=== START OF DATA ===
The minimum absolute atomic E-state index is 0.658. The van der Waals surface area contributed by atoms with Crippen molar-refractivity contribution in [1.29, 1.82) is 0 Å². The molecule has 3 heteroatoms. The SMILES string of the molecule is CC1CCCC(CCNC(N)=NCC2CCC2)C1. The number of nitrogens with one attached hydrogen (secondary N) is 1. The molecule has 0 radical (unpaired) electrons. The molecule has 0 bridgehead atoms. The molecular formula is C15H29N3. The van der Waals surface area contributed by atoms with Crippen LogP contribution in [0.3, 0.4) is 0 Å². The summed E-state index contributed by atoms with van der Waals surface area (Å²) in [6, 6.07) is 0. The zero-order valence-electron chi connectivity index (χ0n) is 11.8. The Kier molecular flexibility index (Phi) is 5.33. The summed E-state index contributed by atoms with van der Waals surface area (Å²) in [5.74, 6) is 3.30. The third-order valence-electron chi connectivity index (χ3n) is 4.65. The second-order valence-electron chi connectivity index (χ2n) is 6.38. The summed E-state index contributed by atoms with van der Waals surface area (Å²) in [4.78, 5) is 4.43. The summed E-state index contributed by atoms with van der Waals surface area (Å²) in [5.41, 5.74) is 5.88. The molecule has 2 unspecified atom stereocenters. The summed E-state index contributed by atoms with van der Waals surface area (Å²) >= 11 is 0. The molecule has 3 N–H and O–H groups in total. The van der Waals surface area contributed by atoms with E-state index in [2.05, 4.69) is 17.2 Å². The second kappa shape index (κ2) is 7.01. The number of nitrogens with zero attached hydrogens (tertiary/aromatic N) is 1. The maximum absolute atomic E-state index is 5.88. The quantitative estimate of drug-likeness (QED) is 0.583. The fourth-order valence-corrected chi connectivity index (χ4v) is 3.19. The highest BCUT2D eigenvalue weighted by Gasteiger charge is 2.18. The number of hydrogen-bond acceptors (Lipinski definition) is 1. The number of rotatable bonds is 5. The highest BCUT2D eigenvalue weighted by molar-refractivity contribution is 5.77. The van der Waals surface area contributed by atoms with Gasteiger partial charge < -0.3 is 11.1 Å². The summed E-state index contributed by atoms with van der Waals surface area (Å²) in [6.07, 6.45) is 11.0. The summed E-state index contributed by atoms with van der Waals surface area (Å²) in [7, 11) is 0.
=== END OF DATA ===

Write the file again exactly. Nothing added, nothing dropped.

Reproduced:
The minimum absolute atomic E-state index is 0.658. The van der Waals surface area contributed by atoms with Crippen molar-refractivity contribution in [1.29, 1.82) is 0 Å². The molecule has 3 heteroatoms. The SMILES string of the molecule is CC1CCCC(CCNC(N)=NCC2CCC2)C1. The number of nitrogens with one attached hydrogen (secondary N) is 1. The molecule has 0 radical (unpaired) electrons. The molecule has 0 bridgehead atoms. The molecular formula is C15H29N3. The van der Waals surface area contributed by atoms with Crippen LogP contribution in [0.3, 0.4) is 0 Å². The summed E-state index contributed by atoms with van der Waals surface area (Å²) in [6, 6.07) is 0. The zero-order valence-electron chi connectivity index (χ0n) is 11.8. The Kier molecular flexibility index (Phi) is 5.33. The summed E-state index contributed by atoms with van der Waals surface area (Å²) in [5.74, 6) is 3.30. The third-order valence-electron chi connectivity index (χ3n) is 4.65. The second-order valence-electron chi connectivity index (χ2n) is 6.38. The summed E-state index contributed by atoms with van der Waals surface area (Å²) in [4.78, 5) is 4.43. The summed E-state index contributed by atoms with van der Waals surface area (Å²) in [5.41, 5.74) is 5.88. The molecule has 2 unspecified atom stereocenters. The summed E-state index contributed by atoms with van der Waals surface area (Å²) >= 11 is 0. The molecule has 3 N–H and O–H groups in total. The van der Waals surface area contributed by atoms with E-state index in [2.05, 4.69) is 17.2 Å². The second kappa shape index (κ2) is 7.01. The number of nitrogens with zero attached hydrogens (tertiary/aromatic N) is 1. The maximum absolute atomic E-state index is 5.88. The quantitative estimate of drug-likeness (QED) is 0.583. The fourth-order valence-corrected chi connectivity index (χ4v) is 3.19. The highest BCUT2D eigenvalue weighted by Gasteiger charge is 2.18. The number of hydrogen-bond acceptors (Lipinski definition) is 1. The number of rotatable bonds is 5. The highest BCUT2D eigenvalue weighted by molar-refractivity contribution is 5.77. The van der Waals surface area contributed by atoms with Gasteiger partial charge < -0.3 is 11.1 Å². The summed E-state index contributed by atoms with van der Waals surface area (Å²) in [6.07, 6.45) is 11.0. The summed E-state index contributed by atoms with van der Waals surface area (Å²) in [7, 11) is 0.